Nucleophilic Addition-Elimination
in Aldehydes and Ketones

Aldehydes and ketones react with a number of ammonia derivatives in the presence of acids to form addition products.

Some ammonia derivatives are given below :

pH of acid catalysts

In reactions of aldehydes and ketones with ammonia derivatives, weak acids are used as catalysts. Due to lone pairs on oxygen, the carbonyl group reacts with weak acids.

Reaction of carbonyl group with weak acid

The above reaction yields the following product which exhibits resonance.

resonance structure of carbonyl carbon

Due to resonance, the positive charge on carbonyl carbon increases and, consequently, the carbon becomes more susceptible to a nucleophilic attack. The reaction, however, is pH dependent and takes place at pH 4 to 5 only. This is due to the following reasons :

  1. When pH is very low : The ammonia derivatives being basic in nature form their respective ammonia salts and, consequently, lose their nucleophilic nature.
  2. When pH is high : At higher pH, the carbonyl group will not be sufficiently protonated.

Reactions of Aldehydes and Ketones
with Hydroxylamine

Aldehydes and ketones react with hydroxylamine (NH2OH) to form oximes.

formation of ethanal oxime
formation of propanone oxime

Reaction of Aldehydes and Ketones with Hydrazine

Aldehydes and ketones react with hydrazine (NH2−NH2) to form hydrazones.

formation of ethanal hydrazone

Similarly, aldehydes and ketones react with phenylhydrazines (C6H5NHNH2) to form phenylhydrazones.

Reaction of Ketones with Hydrazine

2,4-DNP Test

Aldehydes and ketones react with 2,4-dinitrophenylhydrazine to form yellow, orange or red ppt. This reaction is used for distinction of aldehydes and ketones from other compounds and is known as 2,4-DNP test or Brady's test .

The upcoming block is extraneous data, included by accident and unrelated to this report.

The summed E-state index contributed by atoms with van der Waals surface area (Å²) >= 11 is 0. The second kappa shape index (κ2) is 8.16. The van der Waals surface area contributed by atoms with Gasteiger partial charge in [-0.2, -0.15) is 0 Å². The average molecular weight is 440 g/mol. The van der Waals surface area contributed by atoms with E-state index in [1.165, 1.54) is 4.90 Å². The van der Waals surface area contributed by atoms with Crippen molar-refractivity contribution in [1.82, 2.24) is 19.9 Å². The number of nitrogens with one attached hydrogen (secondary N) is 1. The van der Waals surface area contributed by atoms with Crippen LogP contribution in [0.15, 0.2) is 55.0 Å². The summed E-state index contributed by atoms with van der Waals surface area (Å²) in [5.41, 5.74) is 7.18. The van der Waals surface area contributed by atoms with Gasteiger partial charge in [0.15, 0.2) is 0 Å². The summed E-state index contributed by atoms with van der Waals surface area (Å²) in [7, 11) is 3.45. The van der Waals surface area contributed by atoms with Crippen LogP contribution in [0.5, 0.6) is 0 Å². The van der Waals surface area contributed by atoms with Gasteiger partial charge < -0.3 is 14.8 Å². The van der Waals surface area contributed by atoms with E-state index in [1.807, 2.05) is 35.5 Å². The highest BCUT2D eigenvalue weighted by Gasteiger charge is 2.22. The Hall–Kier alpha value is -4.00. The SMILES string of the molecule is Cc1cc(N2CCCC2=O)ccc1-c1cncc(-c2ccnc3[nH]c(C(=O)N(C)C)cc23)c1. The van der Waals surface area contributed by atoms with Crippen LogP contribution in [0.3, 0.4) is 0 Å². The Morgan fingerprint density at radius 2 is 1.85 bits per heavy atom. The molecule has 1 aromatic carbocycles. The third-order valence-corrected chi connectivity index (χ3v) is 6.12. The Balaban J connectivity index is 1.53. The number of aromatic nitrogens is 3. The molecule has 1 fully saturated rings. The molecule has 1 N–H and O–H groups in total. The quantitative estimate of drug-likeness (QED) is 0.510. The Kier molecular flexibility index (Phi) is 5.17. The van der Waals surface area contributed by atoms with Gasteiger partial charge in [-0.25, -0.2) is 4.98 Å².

Aliphatic aldehydes and ketones give yellow ppt with 2,4-dinitrophenylhydrazine.

2,4-dinitrophenylhydrazine or 2,4-dnp test

We get red ppt with aromatic aldehydes and ketones.

Brady's test or 2,4-dnp test

Reactions of Aldehydes and Ketones with semicarbazides

Aldehydes and ketones react with semicarbazide (NH2CONHNH2) to form semicarbazones.

Reactions of Aldehydes with semicarbazides
Reactions of Ketones with semicarbazides


Question : There are two −NH2 groups in semicarbazide. However, only one is involved in the formation of semicarbazones. Explain why.

Answer : The lone pair on NH2 group directly attached to the carbonyl carbon is involved in resonance.

Resonance structure of semicarbazide

As a result, electron density of this NH2 group decreases; therefore this NH2 group does not act as a nucleophile. The lone pair of other NH2 group, which is attached to NH, is not involved in resonance; hence this NH2 group acts as a nucleophile.